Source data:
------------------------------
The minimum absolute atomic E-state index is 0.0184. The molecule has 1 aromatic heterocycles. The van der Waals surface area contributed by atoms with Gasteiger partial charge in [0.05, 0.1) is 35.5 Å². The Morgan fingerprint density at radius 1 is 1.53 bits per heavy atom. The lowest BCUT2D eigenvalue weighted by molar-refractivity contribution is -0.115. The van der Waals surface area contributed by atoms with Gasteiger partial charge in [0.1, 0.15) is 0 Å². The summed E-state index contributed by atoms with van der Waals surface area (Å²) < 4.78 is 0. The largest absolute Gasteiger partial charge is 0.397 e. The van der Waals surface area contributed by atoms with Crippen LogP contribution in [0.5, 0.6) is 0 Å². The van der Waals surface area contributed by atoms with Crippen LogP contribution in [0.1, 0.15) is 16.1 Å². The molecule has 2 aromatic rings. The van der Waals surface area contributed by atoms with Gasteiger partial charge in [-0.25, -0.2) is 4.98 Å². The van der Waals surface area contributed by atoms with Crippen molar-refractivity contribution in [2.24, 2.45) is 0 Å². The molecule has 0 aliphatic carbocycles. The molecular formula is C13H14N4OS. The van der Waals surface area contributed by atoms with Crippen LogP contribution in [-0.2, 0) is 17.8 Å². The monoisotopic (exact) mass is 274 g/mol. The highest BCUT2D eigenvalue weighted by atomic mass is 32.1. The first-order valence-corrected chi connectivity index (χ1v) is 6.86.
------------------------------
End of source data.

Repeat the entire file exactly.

The minimum absolute atomic E-state index is 0.0184. The molecule has 1 aromatic heterocycles. The van der Waals surface area contributed by atoms with Gasteiger partial charge in [0.05, 0.1) is 35.5 Å². The Morgan fingerprint density at radius 1 is 1.53 bits per heavy atom. The lowest BCUT2D eigenvalue weighted by molar-refractivity contribution is -0.115. The van der Waals surface area contributed by atoms with Gasteiger partial charge in [0.1, 0.15) is 0 Å². The summed E-state index contributed by atoms with van der Waals surface area (Å²) < 4.78 is 0. The largest absolute Gasteiger partial charge is 0.397 e. The van der Waals surface area contributed by atoms with Crippen LogP contribution in [0.5, 0.6) is 0 Å². The van der Waals surface area contributed by atoms with Crippen LogP contribution in [0.1, 0.15) is 16.1 Å². The molecule has 2 aromatic rings. The van der Waals surface area contributed by atoms with Gasteiger partial charge in [-0.25, -0.2) is 4.98 Å². The van der Waals surface area contributed by atoms with Crippen molar-refractivity contribution in [2.24, 2.45) is 0 Å². The molecule has 0 aliphatic carbocycles. The molecular formula is C13H14N4OS. The van der Waals surface area contributed by atoms with Crippen LogP contribution in [-0.2, 0) is 17.8 Å². The monoisotopic (exact) mass is 274 g/mol. The highest BCUT2D eigenvalue weighted by atomic mass is 32.1. The first-order valence-corrected chi connectivity index (χ1v) is 6.86.